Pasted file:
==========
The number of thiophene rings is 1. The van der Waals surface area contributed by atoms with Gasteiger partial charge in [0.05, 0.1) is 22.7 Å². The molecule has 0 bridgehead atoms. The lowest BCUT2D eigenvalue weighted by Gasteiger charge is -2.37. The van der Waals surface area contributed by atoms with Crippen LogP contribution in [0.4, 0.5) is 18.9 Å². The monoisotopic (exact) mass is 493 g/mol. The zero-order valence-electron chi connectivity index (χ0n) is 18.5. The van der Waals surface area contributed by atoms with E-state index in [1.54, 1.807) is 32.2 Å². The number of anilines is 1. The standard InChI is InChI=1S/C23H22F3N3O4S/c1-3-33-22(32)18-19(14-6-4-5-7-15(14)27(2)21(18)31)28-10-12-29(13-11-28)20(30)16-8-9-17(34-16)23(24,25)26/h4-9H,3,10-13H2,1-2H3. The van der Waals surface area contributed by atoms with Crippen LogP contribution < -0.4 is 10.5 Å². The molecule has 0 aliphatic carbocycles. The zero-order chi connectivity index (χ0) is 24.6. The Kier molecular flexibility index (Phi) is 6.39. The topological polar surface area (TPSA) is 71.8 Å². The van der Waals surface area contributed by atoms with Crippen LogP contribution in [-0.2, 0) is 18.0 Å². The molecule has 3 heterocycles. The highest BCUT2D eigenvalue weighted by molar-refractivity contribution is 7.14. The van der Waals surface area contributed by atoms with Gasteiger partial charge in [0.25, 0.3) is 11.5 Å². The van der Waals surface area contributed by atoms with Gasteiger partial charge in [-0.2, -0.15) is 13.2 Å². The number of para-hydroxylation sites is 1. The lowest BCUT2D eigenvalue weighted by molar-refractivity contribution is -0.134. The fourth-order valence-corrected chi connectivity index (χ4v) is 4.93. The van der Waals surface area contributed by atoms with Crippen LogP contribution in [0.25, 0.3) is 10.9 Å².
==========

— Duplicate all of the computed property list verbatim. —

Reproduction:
The number of thiophene rings is 1. The van der Waals surface area contributed by atoms with Gasteiger partial charge in [0.05, 0.1) is 22.7 Å². The molecule has 0 bridgehead atoms. The lowest BCUT2D eigenvalue weighted by Gasteiger charge is -2.37. The van der Waals surface area contributed by atoms with Crippen LogP contribution in [0.4, 0.5) is 18.9 Å². The monoisotopic (exact) mass is 493 g/mol. The zero-order valence-electron chi connectivity index (χ0n) is 18.5. The van der Waals surface area contributed by atoms with E-state index in [1.54, 1.807) is 32.2 Å². The number of anilines is 1. The standard InChI is InChI=1S/C23H22F3N3O4S/c1-3-33-22(32)18-19(14-6-4-5-7-15(14)27(2)21(18)31)28-10-12-29(13-11-28)20(30)16-8-9-17(34-16)23(24,25)26/h4-9H,3,10-13H2,1-2H3. The van der Waals surface area contributed by atoms with Crippen LogP contribution < -0.4 is 10.5 Å². The molecule has 0 aliphatic carbocycles. The zero-order chi connectivity index (χ0) is 24.6. The Kier molecular flexibility index (Phi) is 6.39. The topological polar surface area (TPSA) is 71.8 Å². The van der Waals surface area contributed by atoms with Crippen LogP contribution in [-0.2, 0) is 18.0 Å². The molecule has 3 heterocycles. The highest BCUT2D eigenvalue weighted by molar-refractivity contribution is 7.14. The van der Waals surface area contributed by atoms with Gasteiger partial charge in [0.25, 0.3) is 11.5 Å². The van der Waals surface area contributed by atoms with Gasteiger partial charge in [-0.2, -0.15) is 13.2 Å². The number of para-hydroxylation sites is 1. The lowest BCUT2D eigenvalue weighted by molar-refractivity contribution is -0.134. The fourth-order valence-corrected chi connectivity index (χ4v) is 4.93. The van der Waals surface area contributed by atoms with Crippen LogP contribution in [0.25, 0.3) is 10.9 Å².